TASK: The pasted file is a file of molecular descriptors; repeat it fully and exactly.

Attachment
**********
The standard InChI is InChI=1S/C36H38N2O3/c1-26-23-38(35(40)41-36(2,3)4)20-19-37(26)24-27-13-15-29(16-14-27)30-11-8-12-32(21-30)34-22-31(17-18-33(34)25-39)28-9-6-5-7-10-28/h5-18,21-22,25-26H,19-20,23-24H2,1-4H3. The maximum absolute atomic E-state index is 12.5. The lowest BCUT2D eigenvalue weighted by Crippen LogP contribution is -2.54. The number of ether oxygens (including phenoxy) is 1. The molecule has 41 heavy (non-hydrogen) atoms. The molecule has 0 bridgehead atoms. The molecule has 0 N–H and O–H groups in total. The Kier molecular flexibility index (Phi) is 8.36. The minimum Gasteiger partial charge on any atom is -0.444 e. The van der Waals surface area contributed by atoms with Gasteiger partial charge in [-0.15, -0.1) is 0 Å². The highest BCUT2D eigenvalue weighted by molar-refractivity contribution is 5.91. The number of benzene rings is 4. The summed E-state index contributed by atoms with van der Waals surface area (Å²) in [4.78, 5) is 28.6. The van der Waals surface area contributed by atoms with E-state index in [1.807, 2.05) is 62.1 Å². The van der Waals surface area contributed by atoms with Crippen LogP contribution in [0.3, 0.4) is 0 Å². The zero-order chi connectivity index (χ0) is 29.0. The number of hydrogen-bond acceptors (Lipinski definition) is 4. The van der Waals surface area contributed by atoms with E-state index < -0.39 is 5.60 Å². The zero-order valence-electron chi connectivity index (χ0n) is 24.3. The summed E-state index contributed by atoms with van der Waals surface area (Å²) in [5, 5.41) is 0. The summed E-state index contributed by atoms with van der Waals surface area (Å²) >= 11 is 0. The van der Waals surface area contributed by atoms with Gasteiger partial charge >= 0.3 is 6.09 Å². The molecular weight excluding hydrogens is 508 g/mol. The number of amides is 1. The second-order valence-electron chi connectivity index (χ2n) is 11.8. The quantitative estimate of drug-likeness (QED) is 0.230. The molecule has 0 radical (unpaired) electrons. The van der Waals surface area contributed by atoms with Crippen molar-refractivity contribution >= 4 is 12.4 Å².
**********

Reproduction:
The standard InChI is InChI=1S/C36H38N2O3/c1-26-23-38(35(40)41-36(2,3)4)20-19-37(26)24-27-13-15-29(16-14-27)30-11-8-12-32(21-30)34-22-31(17-18-33(34)25-39)28-9-6-5-7-10-28/h5-18,21-22,25-26H,19-20,23-24H2,1-4H3. The maximum absolute atomic E-state index is 12.5. The lowest BCUT2D eigenvalue weighted by Crippen LogP contribution is -2.54. The number of ether oxygens (including phenoxy) is 1. The molecule has 41 heavy (non-hydrogen) atoms. The molecule has 0 bridgehead atoms. The molecule has 0 N–H and O–H groups in total. The Kier molecular flexibility index (Phi) is 8.36. The minimum Gasteiger partial charge on any atom is -0.444 e. The van der Waals surface area contributed by atoms with Gasteiger partial charge in [-0.15, -0.1) is 0 Å². The highest BCUT2D eigenvalue weighted by molar-refractivity contribution is 5.91. The number of benzene rings is 4. The summed E-state index contributed by atoms with van der Waals surface area (Å²) in [4.78, 5) is 28.6. The van der Waals surface area contributed by atoms with E-state index in [1.807, 2.05) is 62.1 Å². The van der Waals surface area contributed by atoms with Crippen LogP contribution in [0.3, 0.4) is 0 Å². The zero-order chi connectivity index (χ0) is 29.0. The number of hydrogen-bond acceptors (Lipinski definition) is 4. The van der Waals surface area contributed by atoms with E-state index < -0.39 is 5.60 Å². The zero-order valence-electron chi connectivity index (χ0n) is 24.3. The summed E-state index contributed by atoms with van der Waals surface area (Å²) in [5, 5.41) is 0. The summed E-state index contributed by atoms with van der Waals surface area (Å²) >= 11 is 0. The van der Waals surface area contributed by atoms with Gasteiger partial charge >= 0.3 is 6.09 Å². The molecular weight excluding hydrogens is 508 g/mol. The number of amides is 1. The second-order valence-electron chi connectivity index (χ2n) is 11.8. The quantitative estimate of drug-likeness (QED) is 0.230. The molecule has 0 radical (unpaired) electrons. The van der Waals surface area contributed by atoms with Crippen molar-refractivity contribution >= 4 is 12.4 Å².